Saskatchewan still has a number of enterprises left over from periods when it was more socialist-oriented. Cooperatives and credit unions are ubiquitous both in rural and urban settings. There is a provincial bus company, provincial power corporation, telephones, and government monopoly auto insurance, The right-of-center Saskatchewan Party won power by adopting some of the popular NDP social programs. After doing badly in an election in 2003 the Saskatchewan party caucus all voted in favor of the NDP's Crown Corporation Public Ownership Act that provided legislative entrenchment for the ownership of major crown utilities and services. The left borrows from the right to get elected and in Saskatchewan the right returned the favor.
In urban areas of the prairies, in particular, Harper's policies are becoming less and less popular providing an opportunity for opposition parties to gain seats. The NDP may start to regain some of its power in the province that gave birth to its predecessor the CCF. Don't expect a second edition of the Regina Manifesto soon though.

Sunday, October 4, 2015

Liberals and NDP may win some urban seats in Alberta

There may have been an orange crush by the New Democratic Party in the last Alberta provincial election, but this will not translate into a gain of many if any seats in the federal election.
recent projection gives the Conservatives led by prime minister Stephen Harper 28 seats. The Liberals with Justin Trudeau the leader are projected to win four seats. Tom Mulcair's NDP is projected to win two seats. Ordinarily, these projections would be taken as convincing evidence that Alberta is almost completely safe for the Tories.
The CBC though talks of change and cracks in the Conservative fortress of Alberta in Calgary and Edmonton. While in most rural areas the Conservatives will continue to have huge majorities even in some of these, majorities are predicted to shrink. It is the urban areas that are definitely showing cracks in the Tory fortress of Alberta with the Liberals doing quite well in Calgary and the NDP in Edmonton. There is even a battle in the smaller city of Lethbridge.
In relative terms, the CBC has a point. In the 2011 election, Harper and the Conservatives won all but one seat in Alberta. The Conservatives took 66.8 percent of the popular vote, with second place NDP taking 16.8 percent. The Liberals took 9.3 percent and the Greens 5.3. The NDP won one seat in Edmonton. They may win another this time around.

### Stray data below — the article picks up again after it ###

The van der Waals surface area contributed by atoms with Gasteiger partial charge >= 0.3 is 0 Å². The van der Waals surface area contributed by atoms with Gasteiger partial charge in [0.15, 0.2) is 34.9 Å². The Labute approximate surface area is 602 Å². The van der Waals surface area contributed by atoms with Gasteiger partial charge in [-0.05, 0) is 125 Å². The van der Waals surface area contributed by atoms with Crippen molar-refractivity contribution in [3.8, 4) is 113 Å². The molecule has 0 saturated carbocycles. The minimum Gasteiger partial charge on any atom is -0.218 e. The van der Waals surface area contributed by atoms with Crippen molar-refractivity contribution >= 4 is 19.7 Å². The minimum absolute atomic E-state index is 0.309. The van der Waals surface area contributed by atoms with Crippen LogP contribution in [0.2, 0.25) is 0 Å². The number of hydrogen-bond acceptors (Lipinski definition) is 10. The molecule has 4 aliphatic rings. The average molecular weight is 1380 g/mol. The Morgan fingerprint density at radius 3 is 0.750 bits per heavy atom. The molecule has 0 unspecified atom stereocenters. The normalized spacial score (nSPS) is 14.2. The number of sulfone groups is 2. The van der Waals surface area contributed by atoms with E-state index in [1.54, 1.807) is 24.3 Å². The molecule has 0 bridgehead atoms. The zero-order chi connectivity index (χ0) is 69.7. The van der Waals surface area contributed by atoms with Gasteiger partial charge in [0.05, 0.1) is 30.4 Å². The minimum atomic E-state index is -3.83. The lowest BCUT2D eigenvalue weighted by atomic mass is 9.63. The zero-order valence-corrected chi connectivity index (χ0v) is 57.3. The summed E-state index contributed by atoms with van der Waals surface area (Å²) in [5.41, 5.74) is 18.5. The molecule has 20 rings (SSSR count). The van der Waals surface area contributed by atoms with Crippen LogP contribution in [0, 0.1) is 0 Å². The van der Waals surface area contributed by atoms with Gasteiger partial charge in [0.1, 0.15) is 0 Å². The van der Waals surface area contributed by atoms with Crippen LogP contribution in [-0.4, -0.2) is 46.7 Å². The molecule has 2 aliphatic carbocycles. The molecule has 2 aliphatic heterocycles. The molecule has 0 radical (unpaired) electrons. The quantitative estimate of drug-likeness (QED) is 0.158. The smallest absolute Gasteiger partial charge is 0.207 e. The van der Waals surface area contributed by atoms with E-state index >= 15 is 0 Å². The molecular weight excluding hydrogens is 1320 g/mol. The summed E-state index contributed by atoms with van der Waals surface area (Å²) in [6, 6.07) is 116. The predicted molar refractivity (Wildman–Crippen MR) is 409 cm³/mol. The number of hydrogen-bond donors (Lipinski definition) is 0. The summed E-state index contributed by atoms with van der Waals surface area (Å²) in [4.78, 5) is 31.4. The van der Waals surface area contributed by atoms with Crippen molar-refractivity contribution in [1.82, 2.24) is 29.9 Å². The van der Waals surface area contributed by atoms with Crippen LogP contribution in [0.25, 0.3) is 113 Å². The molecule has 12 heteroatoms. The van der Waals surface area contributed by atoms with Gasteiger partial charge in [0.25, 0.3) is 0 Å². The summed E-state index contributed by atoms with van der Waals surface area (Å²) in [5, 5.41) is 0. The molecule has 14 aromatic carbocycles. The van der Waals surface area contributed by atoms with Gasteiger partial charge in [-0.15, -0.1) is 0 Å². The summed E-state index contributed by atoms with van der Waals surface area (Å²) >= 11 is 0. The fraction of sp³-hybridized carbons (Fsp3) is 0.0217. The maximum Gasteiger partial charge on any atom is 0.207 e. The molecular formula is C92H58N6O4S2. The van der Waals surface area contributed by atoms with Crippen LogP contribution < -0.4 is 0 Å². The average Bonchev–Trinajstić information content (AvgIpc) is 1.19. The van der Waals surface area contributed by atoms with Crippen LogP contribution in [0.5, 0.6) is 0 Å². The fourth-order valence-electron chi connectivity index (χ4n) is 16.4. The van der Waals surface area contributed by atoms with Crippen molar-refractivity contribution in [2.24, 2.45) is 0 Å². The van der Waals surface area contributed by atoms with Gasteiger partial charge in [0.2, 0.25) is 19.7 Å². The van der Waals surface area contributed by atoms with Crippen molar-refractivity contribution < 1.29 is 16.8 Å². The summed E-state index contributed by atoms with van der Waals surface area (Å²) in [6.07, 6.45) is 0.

Laurie Adkin, a politics professor, says: "Alberta has had this kind of populist conservative orientation for many decades that is now changing because of the net in-migration of people." In the last fifteen years, the population of Alberta has grown from 3 million to 4 million. There has been an influx of new people most of them young. Alberta now has the youngest population in Canada. Many of these new Albertans do not have the same values as the older base of Conservative support. Both Edmonton and Calgary elected mayors considered progressive. Opposition parties have not won more than two seats in Alberta federal elections since 1993 and even then the Liberals took only four seats. The Conservative popular vote a while back was 53.4 percent, with the Liberals less than half that at 22.2 percent and the New Democrats 19.3 percent. However, this shows a huge gain for the Liberals. Much of that vote is concentrated in the city of Calgary. The NDP vote has declined since they were elected. They were in second place with 27 to 29 percent of the vote earlier in the year.
In spite of Liberal gains in the popular vote, Justin Trudeau is the most unpopular leader of the three major party leaders with a 50 percent disapproval rating. The Trudeau name may hurt Justin in Alberta, as his father created a national energy company, PetroCanada, to compete with Alberta's big oil companies. Trudeau is tied with Mulcair of the NDP for approval with a 36 percent rating. Harper has both an approval and disapproval rating in the province of 45 per cent.
The Liberals may gain seats in Calgary Centre, Calgary Confederation, and Calgary Skyview, and possibly Edmonton Centre. The NDP may win one more seat in Edmonton Griesbach, to add to the one they hold in Edmonton. They have a marginal chance in Lethbridge and three other Edmonton seats, while the Liberals also have a marginal chance in two more Calgary ridings. The Conservatives too can gain seats including all of the new eight seats that have been added since the last elections. While the changes in Alberta will do little to alter the dominance of the Conservatives in the province, the seats going to the opposition could be crucial in a close federal race.

Secret document shows Canada spies for US in many countries

Another top secret document from whistleblower Edward Snowden shows Canada set up spying posts around the globe to spy on trading partners at the bidding of the U.S. National Security Agency(NSA).

The leaked Snowden document is being reported on exclusively by the Canadian Broadcasting Corporation(CBC). The clandestine spy posts are said to have been set up in "approximately 20 high-priority countries." A redacted version of the document can be accessed here.